At its Sept. 21 meeting, the Ann Arbor city council voted to attach to the official meeting minutes any emails sent to and from its members during its future meetings. The rationale for this move – as reflected in the whereas clause of the resolution – was to “help the public monitor compliance with the amended rules.”
What amended rules? At its previous meeting on Sept. 8, the council had amended its rules to restrict emails sent by its members during meetings to two kinds: (i) messages to city staff, and (ii) messages to other councilmembers that propose language for resolutions or amendments to resolutions. No restrictions were put in place on reading emails received during city council meetings.
In adopting the Sept. 21 resolution – but at the same time rejecting a proposal to release council meeting emails dating back to 2002 – councilmembers emphasized the need to look to the future and not dwell on the past.
However, the rule changes, together with the resolution passed on Sept. 21, suggest that Ann Arbor’s city council has fundamentally failed to give adequate thought to the future of open government in Ann Arbor. Instead, we appear to be moving into the future in a way that formally ensconces a flawed understanding of the letter and spirit of the Open Meetings Act.
Why the Obsession with City Council Emails?
As a result of Freedom of Information Act requests made initially by the Great Lakes Environmental Law Center – and followed with requests by The Ann Arbor News, The Ann Arbor Chronicle and other Ann Arbor citizens – it was revealed that city councilmembers had a history dating back to at least 2007 of using their city-issued laptop computers and city-issued email accounts during meetings to engage in juvenile banter back and forth.
Partly as a result of an editorial cartoon published by The Ann Arbor News depicting Christopher Taylor (Ward 3), Leigh Greden (Ward 3), Margie Teall (Ward 4) and Carsten Hohnke (Ward 5) as little kids, one impression that threatens to linger is this: The controversy has to do with bad manners and insults.
That impression has deepened, I think, as a result of emails written by Mayor John Hieftje to constituents dismissing the problem as involving emails that are “stupid and juvenile.”
The possible historical understanding of this episode as an issue of inappropriate decorum has been further solidified by members of the community who have rallied around the emailed insults. For example, the printing of T-shirts adorned with the “dim lights” reference emailed by Taylor means that coinage that will likely remain a part of his permanent legacy of service on city council. Deserved or not, if that’s this episode’s only legacy, it would distract from a more serious issue.
For The Chronicle, this issue has never been about the fact that city councilmembers were revealed to be almost as rude, petty, and cleverly mean as many of the rest of us.
Looking past the stupid and juvenile, what the FOIA-ed email corpus reveals is that city councilmembers engaged in email communications – unseen during meetings – that related to the content of their deliberations. These emails involved communications among councilmembers that were unseen by the public, as well as unseen communications to councilmembers from constituents.
The first reference that The Chronicle published about city council meeting emails goes back to a spoken reference during a meeting nearly nine months ago.
At the city council’s Jan. 5, 2009 meeting, Greden announced, somewhat triumphantly with no apparent misgivings, that he’d just then received an email that factored into the ongoing council discussion, and he then proceeded to adduce an argument based on it. From The Chronicle’s coverage of deliberations on the City Place residential housing project:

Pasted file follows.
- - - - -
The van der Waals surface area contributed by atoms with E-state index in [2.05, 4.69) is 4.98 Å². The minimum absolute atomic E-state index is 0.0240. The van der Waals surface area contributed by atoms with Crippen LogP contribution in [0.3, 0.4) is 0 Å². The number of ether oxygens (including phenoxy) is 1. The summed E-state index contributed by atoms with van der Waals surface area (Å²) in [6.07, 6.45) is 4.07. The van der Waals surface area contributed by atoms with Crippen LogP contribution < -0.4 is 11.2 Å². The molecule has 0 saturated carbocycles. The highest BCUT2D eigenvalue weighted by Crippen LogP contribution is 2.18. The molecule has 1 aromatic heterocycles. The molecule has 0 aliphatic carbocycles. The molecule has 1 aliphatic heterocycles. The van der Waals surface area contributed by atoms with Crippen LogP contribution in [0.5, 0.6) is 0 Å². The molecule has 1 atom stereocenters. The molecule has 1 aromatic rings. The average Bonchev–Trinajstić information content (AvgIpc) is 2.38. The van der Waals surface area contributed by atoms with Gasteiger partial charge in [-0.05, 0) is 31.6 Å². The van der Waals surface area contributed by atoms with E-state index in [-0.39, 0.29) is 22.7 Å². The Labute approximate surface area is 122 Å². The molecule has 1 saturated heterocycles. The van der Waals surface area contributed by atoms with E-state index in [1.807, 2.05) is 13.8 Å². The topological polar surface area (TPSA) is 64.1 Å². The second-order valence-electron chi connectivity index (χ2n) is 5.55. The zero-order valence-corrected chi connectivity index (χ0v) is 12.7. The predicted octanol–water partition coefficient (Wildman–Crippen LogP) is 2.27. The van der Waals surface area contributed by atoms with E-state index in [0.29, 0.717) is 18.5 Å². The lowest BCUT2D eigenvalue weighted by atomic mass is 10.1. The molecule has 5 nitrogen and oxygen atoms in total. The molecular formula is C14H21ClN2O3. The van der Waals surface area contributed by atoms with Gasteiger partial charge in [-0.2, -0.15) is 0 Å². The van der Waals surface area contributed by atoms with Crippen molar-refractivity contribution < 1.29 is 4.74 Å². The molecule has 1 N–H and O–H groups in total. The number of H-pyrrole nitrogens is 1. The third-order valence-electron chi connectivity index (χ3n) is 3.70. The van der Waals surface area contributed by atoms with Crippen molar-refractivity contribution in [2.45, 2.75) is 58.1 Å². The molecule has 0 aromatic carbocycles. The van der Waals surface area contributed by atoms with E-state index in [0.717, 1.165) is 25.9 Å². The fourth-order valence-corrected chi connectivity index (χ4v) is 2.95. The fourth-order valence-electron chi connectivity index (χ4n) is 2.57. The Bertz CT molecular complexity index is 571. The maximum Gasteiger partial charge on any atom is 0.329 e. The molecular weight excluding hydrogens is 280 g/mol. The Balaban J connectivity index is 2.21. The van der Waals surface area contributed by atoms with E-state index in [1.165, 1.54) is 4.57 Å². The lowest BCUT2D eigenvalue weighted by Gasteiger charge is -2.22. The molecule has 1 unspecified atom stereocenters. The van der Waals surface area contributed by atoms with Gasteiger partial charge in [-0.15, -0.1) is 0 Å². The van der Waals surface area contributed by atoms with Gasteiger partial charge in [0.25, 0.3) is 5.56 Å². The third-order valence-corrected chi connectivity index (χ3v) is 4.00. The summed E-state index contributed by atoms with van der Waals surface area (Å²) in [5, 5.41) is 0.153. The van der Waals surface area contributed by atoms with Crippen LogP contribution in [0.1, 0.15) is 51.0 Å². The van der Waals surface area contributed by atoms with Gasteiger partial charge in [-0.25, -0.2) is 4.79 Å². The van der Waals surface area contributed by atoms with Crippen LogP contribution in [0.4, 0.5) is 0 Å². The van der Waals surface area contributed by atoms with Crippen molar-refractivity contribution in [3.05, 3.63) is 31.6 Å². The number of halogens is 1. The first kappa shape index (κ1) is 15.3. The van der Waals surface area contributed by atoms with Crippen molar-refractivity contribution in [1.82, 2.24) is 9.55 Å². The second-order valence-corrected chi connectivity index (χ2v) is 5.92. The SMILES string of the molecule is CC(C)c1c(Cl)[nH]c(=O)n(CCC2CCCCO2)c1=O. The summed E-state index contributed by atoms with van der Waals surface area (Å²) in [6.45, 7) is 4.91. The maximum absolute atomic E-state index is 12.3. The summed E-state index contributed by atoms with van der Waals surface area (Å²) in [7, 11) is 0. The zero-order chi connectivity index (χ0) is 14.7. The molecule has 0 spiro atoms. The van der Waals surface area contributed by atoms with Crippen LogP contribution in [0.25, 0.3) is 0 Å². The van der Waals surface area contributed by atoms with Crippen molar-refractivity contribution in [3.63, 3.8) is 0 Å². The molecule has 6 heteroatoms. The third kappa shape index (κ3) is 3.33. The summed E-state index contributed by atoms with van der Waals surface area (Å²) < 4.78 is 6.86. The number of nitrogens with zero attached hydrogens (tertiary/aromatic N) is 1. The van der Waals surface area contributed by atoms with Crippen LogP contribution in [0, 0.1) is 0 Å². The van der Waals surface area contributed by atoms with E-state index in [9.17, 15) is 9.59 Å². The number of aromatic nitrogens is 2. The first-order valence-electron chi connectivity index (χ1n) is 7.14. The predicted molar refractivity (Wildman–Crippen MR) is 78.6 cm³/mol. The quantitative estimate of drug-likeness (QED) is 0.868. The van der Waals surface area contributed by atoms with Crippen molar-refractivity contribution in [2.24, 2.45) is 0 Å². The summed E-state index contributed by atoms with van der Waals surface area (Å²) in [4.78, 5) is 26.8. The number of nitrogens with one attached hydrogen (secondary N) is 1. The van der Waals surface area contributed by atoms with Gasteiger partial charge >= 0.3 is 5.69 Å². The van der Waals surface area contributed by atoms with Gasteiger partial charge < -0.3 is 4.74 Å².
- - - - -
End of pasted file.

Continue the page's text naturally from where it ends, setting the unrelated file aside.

Greden indicated that his reasons for postponing had gone from two to three in light of an email he’d just received. Reviewing the first two reasons, he began by asking his colleagues to consider a hypothetical: the staff review had determined the protest petition had fallen short. He was quite confident, Greden said, that neighbors would dispute that. They’d disagree with the staff conclusion and on that basis would ask for a postponement. “That’s the argument we’d hear and I would support it,” Greden said.
Reiterating his second reason for postponement, he said that the public benefit of affordable housing is not in the development agreement, and that if the developer is dragging his feet about putting it in writing, we’ll know that in two weeks and he would vote no at that time. Greden’s third reason also related to the development agreement: there was currently nothing in the agreement that says the developer can’t build 6-bedroom units [a unit size typically associated with student housing].
The Chronicle continues to highlight the email issue, because it affects whether our city council engages in substantive open deliberations during open meetings, or rather conducts these deliberations someplace else.
What OMA Requires: Deliberations Among Members
What does the Michigan Open Meetings Act require of public bodies? There are any number of requirements – many of them involving proper notice and access – but the core principle at stake in the case of Ann Arbor’s city council is this one:
15.263 Sec. 3.(3) All deliberations of a public body constituting a quorum of its members shall take place at a meeting open to the public except as provided in this section and sections 7 and 8.
It’s easy to misread this requirement as being mostly about whether a quorum is present. In fact, it’s where we focused our attention first, and it’s what led us initially to the erroneous conclusion that the emails provided to the Great Lakes Environmental Law Center under their FOIA request were inconclusive with respect to OMA violations.
What leads so easily to this misreading? I think it’s the inclination on the part of public bodies – and even people like us, who measure the behavior of public bodies against the standard of the OMA – to see the OMA primarily as a list of exceptions, instead of a list of requirements. That is, if you see the OMA primarily as a list of legal ways you can conduct unseen deliberations, then you’re likely to interpret 15.263 Sec. 3.(3) in a way that can be paraphrased like this: